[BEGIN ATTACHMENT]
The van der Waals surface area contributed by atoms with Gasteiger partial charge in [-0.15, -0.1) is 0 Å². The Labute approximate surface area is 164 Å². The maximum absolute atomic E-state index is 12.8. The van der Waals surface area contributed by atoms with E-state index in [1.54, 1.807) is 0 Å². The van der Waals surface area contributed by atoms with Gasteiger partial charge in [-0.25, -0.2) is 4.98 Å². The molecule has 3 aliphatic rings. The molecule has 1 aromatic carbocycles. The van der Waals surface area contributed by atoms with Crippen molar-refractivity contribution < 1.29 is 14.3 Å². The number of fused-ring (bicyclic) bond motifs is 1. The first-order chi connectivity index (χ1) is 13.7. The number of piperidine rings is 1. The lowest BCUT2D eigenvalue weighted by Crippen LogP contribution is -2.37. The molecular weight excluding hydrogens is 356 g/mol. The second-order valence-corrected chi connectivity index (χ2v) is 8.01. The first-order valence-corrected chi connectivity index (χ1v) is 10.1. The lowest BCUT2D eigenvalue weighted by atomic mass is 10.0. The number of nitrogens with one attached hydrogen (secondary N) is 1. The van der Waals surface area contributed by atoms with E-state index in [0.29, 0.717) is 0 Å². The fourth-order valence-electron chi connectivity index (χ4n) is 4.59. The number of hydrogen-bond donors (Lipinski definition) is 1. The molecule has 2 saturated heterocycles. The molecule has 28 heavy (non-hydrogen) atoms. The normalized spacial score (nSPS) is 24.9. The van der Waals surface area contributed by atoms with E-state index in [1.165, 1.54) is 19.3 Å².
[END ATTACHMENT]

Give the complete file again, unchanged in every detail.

The van der Waals surface area contributed by atoms with Gasteiger partial charge in [-0.15, -0.1) is 0 Å². The Labute approximate surface area is 164 Å². The maximum absolute atomic E-state index is 12.8. The van der Waals surface area contributed by atoms with E-state index in [1.54, 1.807) is 0 Å². The van der Waals surface area contributed by atoms with Gasteiger partial charge in [-0.25, -0.2) is 4.98 Å². The molecule has 3 aliphatic rings. The molecule has 1 aromatic carbocycles. The van der Waals surface area contributed by atoms with Crippen molar-refractivity contribution < 1.29 is 14.3 Å². The number of fused-ring (bicyclic) bond motifs is 1. The first-order chi connectivity index (χ1) is 13.7. The number of piperidine rings is 1. The lowest BCUT2D eigenvalue weighted by Crippen LogP contribution is -2.37. The molecular weight excluding hydrogens is 356 g/mol. The second-order valence-corrected chi connectivity index (χ2v) is 8.01. The first-order valence-corrected chi connectivity index (χ1v) is 10.1. The lowest BCUT2D eigenvalue weighted by atomic mass is 10.0. The number of nitrogens with one attached hydrogen (secondary N) is 1. The van der Waals surface area contributed by atoms with E-state index in [0.29, 0.717) is 0 Å². The fourth-order valence-electron chi connectivity index (χ4n) is 4.59. The number of hydrogen-bond donors (Lipinski definition) is 1. The molecule has 2 saturated heterocycles. The molecule has 28 heavy (non-hydrogen) atoms. The normalized spacial score (nSPS) is 24.9. The van der Waals surface area contributed by atoms with E-state index in [1.165, 1.54) is 19.3 Å².